North Korea says hydrogen bomb test a ‘perfect success’
The hydrogen bomb test ordered by leader Kim Jong Un was a “perfect success” and was a “meaningful” step in completing the country’s nuclear weapons programme, state television said.world Updated: Sep 03, 2017 13:47 IST
North Korea has developed a hydrogen bomb which can be loaded into the country’s new intercontinental ballistic missile, state media claimed Sunday, further heightening tensions over its weapons ambitions.
Nuclear-armed Pyongyang has long sought the means to deliver an atomic warhead to the United States, its sworn enemy.
Questions remain over whether it has successfully miniaturised its weapons, and whether it has a working H-bomb, but the official Korean Central News Agency said that leader Kim Jong-Un had inspected such a device at the Nuclear Weapons Institute.
It was a “thermonuclear weapon with super explosive power made by our own efforts and technology”, KCNA cited Kim as saying, and “all components of the H-bomb were 100 percent domestically made”.
Pictures showed Kim in black suit examining a metal casing, with a shape akin to a peanut shell.
North Korea triggered a new escalation of tensions in July, when it carried out two successful tests of an ICBM, the Hwasong-14, which apparently brought much of the US mainland within range.
It has since threatened to send a salvo of rockets towards the US territory of Guam, and last week fired a missile over Japan and into the Pacific, the first time time it has ever acknowledged doing so.
US President Donald Trump has warned Pyongyang that it faces “fire and fury”, and that Washington’s weapons are “locked and loaded”.
Trump spoke by telephone to Japan’s Prime Minister Shinzo Abe to discuss the need to “maximize pressure on North Korea” in the face of the “growing threat” it presented, according to a White House readout of the call, without specifying when it took place.
The North has repeatedly claimed that it has a thermonuclear weapon, which can be far more powerful than other nuclear devices.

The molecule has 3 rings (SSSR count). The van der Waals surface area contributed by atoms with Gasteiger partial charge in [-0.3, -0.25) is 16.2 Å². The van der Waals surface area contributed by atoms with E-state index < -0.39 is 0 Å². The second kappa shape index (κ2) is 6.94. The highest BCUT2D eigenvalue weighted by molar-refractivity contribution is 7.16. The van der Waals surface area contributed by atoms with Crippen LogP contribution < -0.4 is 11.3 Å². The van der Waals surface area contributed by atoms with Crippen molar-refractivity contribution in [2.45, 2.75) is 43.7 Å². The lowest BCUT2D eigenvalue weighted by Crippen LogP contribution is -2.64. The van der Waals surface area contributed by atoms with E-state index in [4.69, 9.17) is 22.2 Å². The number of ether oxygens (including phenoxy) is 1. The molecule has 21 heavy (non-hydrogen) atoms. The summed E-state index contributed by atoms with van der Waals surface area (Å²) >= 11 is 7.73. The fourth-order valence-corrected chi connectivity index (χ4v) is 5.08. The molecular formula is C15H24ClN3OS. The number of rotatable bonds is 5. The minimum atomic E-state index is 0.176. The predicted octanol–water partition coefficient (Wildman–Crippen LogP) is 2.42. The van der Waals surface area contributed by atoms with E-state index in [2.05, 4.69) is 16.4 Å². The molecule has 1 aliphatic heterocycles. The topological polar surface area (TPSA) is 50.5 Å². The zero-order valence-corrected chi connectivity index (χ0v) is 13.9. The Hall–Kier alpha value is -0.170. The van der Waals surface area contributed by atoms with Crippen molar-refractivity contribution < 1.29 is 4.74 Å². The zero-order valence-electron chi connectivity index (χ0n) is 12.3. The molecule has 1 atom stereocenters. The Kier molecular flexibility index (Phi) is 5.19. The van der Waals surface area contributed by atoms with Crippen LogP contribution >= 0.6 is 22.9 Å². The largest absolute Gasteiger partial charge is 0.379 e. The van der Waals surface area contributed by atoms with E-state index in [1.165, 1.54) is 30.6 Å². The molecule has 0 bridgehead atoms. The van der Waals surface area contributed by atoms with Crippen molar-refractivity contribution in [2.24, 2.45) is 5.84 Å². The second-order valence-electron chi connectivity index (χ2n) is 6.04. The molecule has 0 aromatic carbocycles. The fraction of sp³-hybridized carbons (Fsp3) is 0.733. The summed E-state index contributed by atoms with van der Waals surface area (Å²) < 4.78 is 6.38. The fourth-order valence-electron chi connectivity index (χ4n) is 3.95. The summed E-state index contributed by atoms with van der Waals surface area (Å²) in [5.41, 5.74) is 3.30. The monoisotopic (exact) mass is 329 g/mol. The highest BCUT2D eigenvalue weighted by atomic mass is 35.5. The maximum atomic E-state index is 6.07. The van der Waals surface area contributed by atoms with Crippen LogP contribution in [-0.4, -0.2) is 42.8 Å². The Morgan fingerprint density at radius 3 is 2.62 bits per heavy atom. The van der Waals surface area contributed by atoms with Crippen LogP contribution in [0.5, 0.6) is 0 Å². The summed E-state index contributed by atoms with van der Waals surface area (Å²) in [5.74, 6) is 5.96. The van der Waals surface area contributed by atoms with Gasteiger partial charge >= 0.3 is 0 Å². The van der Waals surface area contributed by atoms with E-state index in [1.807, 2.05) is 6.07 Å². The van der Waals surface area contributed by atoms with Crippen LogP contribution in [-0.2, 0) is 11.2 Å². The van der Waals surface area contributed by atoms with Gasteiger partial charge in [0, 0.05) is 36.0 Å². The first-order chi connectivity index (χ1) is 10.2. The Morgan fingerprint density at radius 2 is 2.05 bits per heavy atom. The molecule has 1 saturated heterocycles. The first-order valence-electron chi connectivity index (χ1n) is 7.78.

When it carried out its fourth nuclear test, in January 2016, it said it was a miniaturised H-bomb, but scientists said the six-kiloton yield achieved then was far too low.
When it carried out its fifth test, in September 2016, it did not say it was a hydrogen bomb.
Yang Moo-Jin of the University of North Korean Studies in Seoul, told AFP the latest KCNA report “carries a strategic message” that Pyongyang “will push for a nuclear face-off with the US as an equal”.
But the Washington-based Institute for Science and International Security urged caution in response to the North’s latest assertions, saying they should be viewed as “an intention rather than a reality”.
“NK can build any H-bomb (two stage) model it wants and call it whatever it wants but that does not make it real,” it said on Twitter, adding the picture “looks like a model in a room for models, not for loading nuclear devices into re-entry vehicles”.
Actually mounting a warhead onto a missile would amount to a significant escalation on the North’s part, as it would create a risk that it was preparing an attack.
Preparing a test?
The North Korean leadership says a credible nuclear deterrent is critical to the nation’s survival, claiming it is under constant threat from an aggressive United States.
It has been subjected to seven rounds of United Nations Security Council sanctions over its nuclear and ballistic missile programmes, but always insists it will continue to pursue them.
Its first nuclear test was in 2006, and successive blasts are believed to have been aimed at refining designs and reliability as well as increasing yield.
The most recent detonation, in September last year, was its “most powerful to date” according to Seoul, with a 10-kiloton yield -- still less than the 15-kiloton US device which destroyed Hiroshima in 1945.
Atomic or “A-bombs” work on the principle of nuclear fission, where energy is released by splitting atoms of enriched uranium or plutonium encased in the warhead.
Hydrogen or H-bombs, also known as thermonuclear weapons, work on fusion and are far more powerful, with a nuclear blast taking place first to create the intense temperatures required.
The North’s H-bomb had “explosive power that can be adjusted from tens to hundreds of kilotons depending on the target”, KCNA said Sunday, claiming technological advances “on the basis of precious successes made in the first H-bomb test”.
No H-bomb has ever been used in combat, but they make up most of the world’s nuclear arsenals.
Melissa Hanham of the Middlebury Institute for International Studies in California said the images could not be proved real of themselves.
“We don’t know if this thing is full of styrofoam, but yes, it is shaped like it has two devices,” she said on Twitter.
“The bottom line is that they probably are going to do a thermonuclear test in the future, we won’t know if it’s this object though.”
Reports have suggested that Pyongyang could soon carry out a sixth nuclear test, but the respected 38 North website said last week that satellite imagery of the Punggye-ri test site showed no evidence that a blast was imminent.